Photo Credit: Parts ID

9: Rearview Mirror Dimming Switches

There was a time when automakers were experimenting with the idea of smart glass. Rearview mirrors can often blind you on a hot summer day, which is where the dimming switch came in. Most automakers have incorporated the technology to control if the mirrors are becoming foggy or clouded.

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The need for a dimming switch is minuscule at best, as most drivers never used this feature anyway. As safety technology progresses a lot of these limited-use items are going to be removed from the dashboard. Automakers want to make driving a car as seamless as possible to avoid distracted drivers.

Photo Credit: Edmunds

8: Manual Seat Adjustments

There was a time when the seat adjustment lever on the side of your car seat had to be adjusted by hand. Then by the time that luxury cars became the norm electronic seating adjustment was used more often. Nowadays memory adjustment and automatic seating adjustment are slowly taking over in the automotive industry.

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The rapid changes in the automotive industry have made the cheap entry-level car a thing of the past. Traditionally these were the cars that would get a manual seat lever but nowadays there is no such thing as a cheap-to-buy new car.

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7: Spare Tires

The “Donut,” as drivers like to call it, is perhaps the most dreaded part of car ownership. You don’t want to be the one who is stuck on the side of the highway changing a tire. Fortunately, automakers are working on a way to eliminate the spare tire altogether. The next generation of cars is going to incorporate run-flat tires.

Photo Credit: Car ID

These advanced tires, while being more expensive, are a much more feasible option for drivers who go the distance. Traditional spare tires also take up additional room in the trunk space, which is now going to be filled by the massive battery. Spare tires will probably be the one thing in our vehicles that drivers don’t miss.

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6: Engine Bays

The one thing that separates an electric car from a gasoline-powered car is the engine bay. An electric car just doesn’t have one, and that’s because the electric engines are a lot differently designed. Take the new Ford F-150 Lightning for instance as the front “hood” area is another cargo area similar to the trunk on a sedan.

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The same can be said for the Tesla Roadster, which had more than ample storage space. Engine bays are going to be a thing of the past once electric cars take all the way over. GM has already committed to being fully electric in a decade so that time isn’t very far off into the future.

Photo Credit: Edmunds

5: Hubcaps

Hubcaps used to be a thing of style that you’d see on certain vehicle makes and models. Unfortunately, as automakers have moved toward alloy wheels and rims, the need for hubcaps just isn’t there anymore. Most vehicles that are coming out nowadays use a much larger wheel in general than the cars of yesteryear.

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While a base model car might incorporate a set of hubcaps in the past, nowadays that just isn’t the case. Hubcaps are going away and by 2030 most of us probably won’t even remember them. Cars will be stylized much differently in the future, so you can bet few drivers will miss the hubcap.

Photo Credit: Hot Rod

4: Backup Cameras

While backup cameras are some of the hottest and newest technology in cars right now, by 2030 they’ll be gone. Automotive technology is coming along so far that cars will be able to park themselves. Thus, there won’t be a need for a backup camera anymore because the driver will be parking the car by themselves.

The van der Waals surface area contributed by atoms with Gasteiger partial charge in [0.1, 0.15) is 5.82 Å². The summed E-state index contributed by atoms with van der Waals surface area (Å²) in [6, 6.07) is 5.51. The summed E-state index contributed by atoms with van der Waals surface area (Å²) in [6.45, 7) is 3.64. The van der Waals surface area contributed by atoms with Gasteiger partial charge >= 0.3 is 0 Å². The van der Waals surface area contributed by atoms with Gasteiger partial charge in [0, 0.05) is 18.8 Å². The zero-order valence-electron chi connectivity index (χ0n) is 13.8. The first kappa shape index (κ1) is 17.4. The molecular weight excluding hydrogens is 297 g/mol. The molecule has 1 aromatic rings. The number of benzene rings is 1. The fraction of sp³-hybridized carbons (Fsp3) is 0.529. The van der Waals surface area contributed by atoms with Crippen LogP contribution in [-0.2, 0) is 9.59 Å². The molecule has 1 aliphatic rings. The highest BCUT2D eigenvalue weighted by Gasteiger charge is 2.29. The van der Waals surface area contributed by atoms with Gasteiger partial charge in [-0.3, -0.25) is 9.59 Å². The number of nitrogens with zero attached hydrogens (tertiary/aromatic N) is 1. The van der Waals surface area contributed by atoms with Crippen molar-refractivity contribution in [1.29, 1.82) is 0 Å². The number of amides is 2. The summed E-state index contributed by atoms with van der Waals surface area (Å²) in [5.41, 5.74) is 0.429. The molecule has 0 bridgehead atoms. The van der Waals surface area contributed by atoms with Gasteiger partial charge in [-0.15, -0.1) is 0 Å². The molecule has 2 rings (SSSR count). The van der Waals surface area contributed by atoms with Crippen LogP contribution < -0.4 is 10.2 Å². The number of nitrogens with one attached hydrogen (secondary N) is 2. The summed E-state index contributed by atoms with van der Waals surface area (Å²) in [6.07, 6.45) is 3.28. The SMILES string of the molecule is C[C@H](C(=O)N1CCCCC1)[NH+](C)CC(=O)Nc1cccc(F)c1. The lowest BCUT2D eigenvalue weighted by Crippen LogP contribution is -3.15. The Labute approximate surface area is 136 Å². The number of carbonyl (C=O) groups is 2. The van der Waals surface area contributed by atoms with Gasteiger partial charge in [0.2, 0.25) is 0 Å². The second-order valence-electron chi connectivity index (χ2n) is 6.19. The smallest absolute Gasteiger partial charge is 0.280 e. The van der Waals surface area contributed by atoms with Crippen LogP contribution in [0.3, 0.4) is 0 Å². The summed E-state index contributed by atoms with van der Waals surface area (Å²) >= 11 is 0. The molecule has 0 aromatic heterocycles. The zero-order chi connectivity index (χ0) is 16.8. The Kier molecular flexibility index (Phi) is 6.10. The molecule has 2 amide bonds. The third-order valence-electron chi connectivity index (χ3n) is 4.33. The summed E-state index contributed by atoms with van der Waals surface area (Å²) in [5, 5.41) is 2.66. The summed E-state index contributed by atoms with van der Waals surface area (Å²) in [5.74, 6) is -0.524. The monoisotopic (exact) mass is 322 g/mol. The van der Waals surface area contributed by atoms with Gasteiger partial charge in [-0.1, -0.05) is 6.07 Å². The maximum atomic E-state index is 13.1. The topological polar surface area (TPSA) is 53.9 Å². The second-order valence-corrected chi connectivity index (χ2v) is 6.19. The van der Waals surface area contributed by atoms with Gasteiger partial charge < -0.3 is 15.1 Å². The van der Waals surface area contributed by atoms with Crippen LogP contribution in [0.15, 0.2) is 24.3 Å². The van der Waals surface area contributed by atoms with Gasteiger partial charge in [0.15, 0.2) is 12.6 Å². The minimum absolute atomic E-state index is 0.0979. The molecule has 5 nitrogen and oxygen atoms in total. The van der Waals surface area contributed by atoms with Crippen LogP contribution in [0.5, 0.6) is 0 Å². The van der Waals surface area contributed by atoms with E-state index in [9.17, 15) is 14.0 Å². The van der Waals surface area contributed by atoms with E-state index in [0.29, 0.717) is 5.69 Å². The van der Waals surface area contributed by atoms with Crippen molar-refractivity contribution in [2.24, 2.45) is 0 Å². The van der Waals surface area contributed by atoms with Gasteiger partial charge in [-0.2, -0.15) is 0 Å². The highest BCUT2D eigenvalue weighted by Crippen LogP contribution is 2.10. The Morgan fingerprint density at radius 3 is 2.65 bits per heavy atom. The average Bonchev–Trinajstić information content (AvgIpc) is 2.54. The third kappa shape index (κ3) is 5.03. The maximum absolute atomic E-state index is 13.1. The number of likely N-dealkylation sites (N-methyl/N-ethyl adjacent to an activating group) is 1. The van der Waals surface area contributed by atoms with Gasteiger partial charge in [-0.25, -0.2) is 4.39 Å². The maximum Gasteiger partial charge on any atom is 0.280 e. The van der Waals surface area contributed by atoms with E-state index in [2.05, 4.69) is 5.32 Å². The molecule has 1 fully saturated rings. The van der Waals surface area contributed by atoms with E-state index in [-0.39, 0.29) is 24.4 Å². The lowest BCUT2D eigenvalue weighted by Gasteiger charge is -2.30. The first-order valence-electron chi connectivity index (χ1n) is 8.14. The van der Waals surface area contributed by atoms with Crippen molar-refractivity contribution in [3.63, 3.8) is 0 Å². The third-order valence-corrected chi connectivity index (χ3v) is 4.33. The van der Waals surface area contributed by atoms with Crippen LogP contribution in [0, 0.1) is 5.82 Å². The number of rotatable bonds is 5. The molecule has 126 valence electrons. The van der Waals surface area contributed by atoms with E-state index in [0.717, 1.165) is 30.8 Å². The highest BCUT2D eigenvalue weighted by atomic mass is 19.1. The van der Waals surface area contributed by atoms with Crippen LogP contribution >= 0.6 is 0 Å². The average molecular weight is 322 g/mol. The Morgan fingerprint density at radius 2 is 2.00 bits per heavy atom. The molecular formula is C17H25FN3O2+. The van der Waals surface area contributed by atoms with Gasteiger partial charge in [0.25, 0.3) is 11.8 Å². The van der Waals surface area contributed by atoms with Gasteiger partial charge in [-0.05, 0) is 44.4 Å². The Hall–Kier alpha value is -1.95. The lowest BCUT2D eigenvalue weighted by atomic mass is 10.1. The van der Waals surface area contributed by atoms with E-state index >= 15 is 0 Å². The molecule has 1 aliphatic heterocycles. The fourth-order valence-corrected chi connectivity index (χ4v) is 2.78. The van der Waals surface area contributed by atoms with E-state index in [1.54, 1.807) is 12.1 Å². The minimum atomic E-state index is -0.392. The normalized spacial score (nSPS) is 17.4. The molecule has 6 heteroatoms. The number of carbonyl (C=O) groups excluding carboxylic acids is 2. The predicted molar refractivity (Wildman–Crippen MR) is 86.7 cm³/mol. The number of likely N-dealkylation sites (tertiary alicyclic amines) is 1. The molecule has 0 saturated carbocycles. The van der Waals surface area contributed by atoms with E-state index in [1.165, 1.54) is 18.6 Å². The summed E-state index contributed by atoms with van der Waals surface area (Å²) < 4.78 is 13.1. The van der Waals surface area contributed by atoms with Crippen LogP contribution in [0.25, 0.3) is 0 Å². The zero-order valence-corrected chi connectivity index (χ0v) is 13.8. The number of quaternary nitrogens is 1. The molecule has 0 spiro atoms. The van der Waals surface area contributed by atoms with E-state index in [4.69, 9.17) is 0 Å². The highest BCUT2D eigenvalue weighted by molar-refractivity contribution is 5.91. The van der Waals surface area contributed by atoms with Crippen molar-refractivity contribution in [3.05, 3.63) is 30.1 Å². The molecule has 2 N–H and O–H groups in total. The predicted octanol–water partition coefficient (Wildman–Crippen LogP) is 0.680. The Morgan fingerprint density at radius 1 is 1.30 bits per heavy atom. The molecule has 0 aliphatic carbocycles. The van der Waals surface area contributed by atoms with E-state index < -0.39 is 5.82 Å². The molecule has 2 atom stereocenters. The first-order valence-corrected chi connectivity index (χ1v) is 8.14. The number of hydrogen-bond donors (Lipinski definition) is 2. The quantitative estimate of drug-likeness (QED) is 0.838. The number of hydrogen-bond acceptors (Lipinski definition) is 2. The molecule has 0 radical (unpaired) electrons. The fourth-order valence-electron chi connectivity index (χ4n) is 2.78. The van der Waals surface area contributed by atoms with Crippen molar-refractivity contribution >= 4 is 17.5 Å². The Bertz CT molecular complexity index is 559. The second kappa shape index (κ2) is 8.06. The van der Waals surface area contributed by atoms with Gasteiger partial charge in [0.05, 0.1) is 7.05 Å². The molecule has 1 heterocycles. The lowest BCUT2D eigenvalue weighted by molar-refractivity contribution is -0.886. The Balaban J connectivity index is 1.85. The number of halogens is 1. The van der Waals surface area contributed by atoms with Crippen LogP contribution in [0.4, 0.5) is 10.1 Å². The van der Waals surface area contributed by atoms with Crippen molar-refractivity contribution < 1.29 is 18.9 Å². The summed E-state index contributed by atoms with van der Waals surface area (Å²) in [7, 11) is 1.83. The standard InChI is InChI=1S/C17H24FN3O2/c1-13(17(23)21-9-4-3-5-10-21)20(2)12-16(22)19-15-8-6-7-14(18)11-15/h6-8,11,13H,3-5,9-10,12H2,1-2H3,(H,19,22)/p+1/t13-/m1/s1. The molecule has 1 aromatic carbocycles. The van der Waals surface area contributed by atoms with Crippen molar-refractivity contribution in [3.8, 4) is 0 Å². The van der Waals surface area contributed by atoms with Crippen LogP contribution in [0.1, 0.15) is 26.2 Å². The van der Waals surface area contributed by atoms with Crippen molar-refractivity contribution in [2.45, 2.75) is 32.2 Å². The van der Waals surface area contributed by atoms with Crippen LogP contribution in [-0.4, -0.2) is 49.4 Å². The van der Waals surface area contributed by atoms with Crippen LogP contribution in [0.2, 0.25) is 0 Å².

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Likewise the there will probably not be any other sort of backup devices on the car any longer either. As it stands backup cameras are still not the best quality visual and retrofitting an older car can be a pain. Most automakers have already done away with the side view camera, and the backup camera will only be next.

Photo Credit: Edmunds

3: Sunroofs

The sunroof used to be an option in the car that made the difference if you wanted an open-air feeling. But the new generation of cars is often incorporating a panoramic roof and thus the need for a moon-roof is all but gone. The sunroof would often leak and there were a lot of issues with the quality as cars got older.

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Instead of having to replace costly sunroof motors, it is much cheaper to have a panoramic roof. Oftentimes the viewing is much better on a panoramic roof and the open-air feeling is a lot nicer. So the sunroof will very soon fade off into the sunset, and it will be interesting to see how the cars adapt without it.

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2: Fog Lights

As automakers experiment with new exterior lighting solutions such as LED bulbs, the need for fog lights will get less and less. As it stands right now the fog lights don’t do all that much for the visuals on the road. Even a bright pair of fog lights don’t seem to increase the visibility by all that much in the long run.

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Aside from the boosted exterior looks that a pair of fog lights will provide, there aren’t any real benefits. The future of automotive exterior lighting is definitely going to be LED and the fog lights that we have become accustomed to will disappear and be a thing of the past.

Photo Credit: Car Domain

1: Headlight Wipers

Cars that have headlight wipers are usually high-level luxury vehicles, and you’ll often wonder what use these are. The original intended purpose was for driving through muddy conditions where the mud covers the headlights. For the average city dweller, these wipers are seldomly ever used, especially in dryer climates such as California.

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Future vehicles will likely move away from any type of rotary wipers that we are used to seeing. Headlight wipers are already almost obsolete and by 2030 these are going to be a thing of the past. Headlight wipers were always a way to differentiate a luxury-oriented vehicle but nowadays that isn’t needed.